If you were paying attention you would have seen that I predicted a 22:59 for the 5k this past Saturday. My actual time was 22:59. Now that was closer than I could have ever expected but it's pretty normal for me to be able to predict my race times based on my current condition. The are several race pace calculators out there and they are quite useful but are dependent on you having run another recent race close to the same distance as the one you are about to run. And they can't take into account the training you have done in between and whether you have been injured or had a layoff for a long period of time for whatever reason.
A few years ago I came up with a workout I do before racing a 5k that serves as a good last bit of speedwork to sharpen just before a race and has also proven to be a very good prediction tool.
So, if you want to try it get to a track although it can be done on a flat greenway, just not as precise. The workout should ideally be done 4 days out from the event but anytime within 3 to 5 days will do.
I began with a warmup mile and then take a 2 minute rest.
Then I run mile at what I have reasonably determined to be my goal pace. If at anytime during this mile it becomes difficult then the goal is too lofty. So back off until you feel like you could hold that pace for a lot longer. ( my mile was 7:26). Then rest 2 minutes.
Next run 1/2 mile at a pace that is about 15 seconds per mile faster than the mile.. This will simulate the middle of the race. It should feel hard but still something in the tank. If you can't hold the pace or struggle then again, you have over estimated your current condition. ( I ran 3:35 or 7:10 pace. Dead on what I needed.) Then rest 2 minutes.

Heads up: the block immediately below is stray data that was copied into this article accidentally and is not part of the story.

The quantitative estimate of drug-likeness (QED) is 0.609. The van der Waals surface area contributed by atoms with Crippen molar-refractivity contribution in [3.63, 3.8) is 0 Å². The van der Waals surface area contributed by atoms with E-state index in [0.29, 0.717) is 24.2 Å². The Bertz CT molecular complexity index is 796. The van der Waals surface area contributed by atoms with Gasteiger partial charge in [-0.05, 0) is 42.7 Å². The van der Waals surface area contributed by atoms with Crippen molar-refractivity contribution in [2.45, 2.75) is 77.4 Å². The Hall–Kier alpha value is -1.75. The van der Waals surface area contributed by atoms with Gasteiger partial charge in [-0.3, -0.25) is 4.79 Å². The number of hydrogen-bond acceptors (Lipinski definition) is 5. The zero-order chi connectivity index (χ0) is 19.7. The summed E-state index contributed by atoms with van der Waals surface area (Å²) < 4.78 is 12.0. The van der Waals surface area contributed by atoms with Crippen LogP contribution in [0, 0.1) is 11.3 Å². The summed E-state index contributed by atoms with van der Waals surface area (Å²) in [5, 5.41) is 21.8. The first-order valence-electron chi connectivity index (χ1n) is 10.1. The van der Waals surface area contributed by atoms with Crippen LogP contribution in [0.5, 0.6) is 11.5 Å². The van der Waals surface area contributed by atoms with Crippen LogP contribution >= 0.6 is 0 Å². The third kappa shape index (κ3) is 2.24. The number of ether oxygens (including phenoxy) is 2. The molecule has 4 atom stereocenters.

Now run 1/4 mile at about 15 to 20 seconds per mile pace than the half. This simulates the last mile. It will hurt but you shouldn't get to the end with your hands on your knees just yet. Rest 1 minute and then do another 1/4 mile at about the same pace but kick it in the last 100 meters. Now you can gasp.( I needed to run about 1:42 to 1:43. Ran 1:41 and 1:40)
That's it. If you nailed the workout then the 1st mile should be your goal give or take a couple of seconds per mile. If you struggled a bit toward the end back off the goal a little and maybe you will have a good day. If you are strong at the end as I was then expect to be a little faster. on race day.
My workout suggested about a 23:15. Since I felt good and the conditions were favorable I had a strong feeling I could crack 23. And my first mile on race day? 7:27 Average for race 7:23.
I've done this before all but one 5k since 2014 and it has always been within a few seconds. Of course you also have to take into account the course and weather conditions. If it's hilly that will add seconds per mile and if some unusual weather crops up in a few days that too can make you change the goal. This is where lots of experience and knowing your body come in.
This was put to the test last Feb. before the Run for the Roses. My predictor showed a 6:59 pace but I knew it was a very tough hilly course so I was expecting about a 22:30 or about a 7:15pace. Then on race day we had freaky weather. The normal temps I had running in were in the 30's and 40's but on race day it was 80F at the start. It's a short race but I still knew to expect it to make it harder to breath and so I predicted just before we started a 22:45. Actual was 22:43.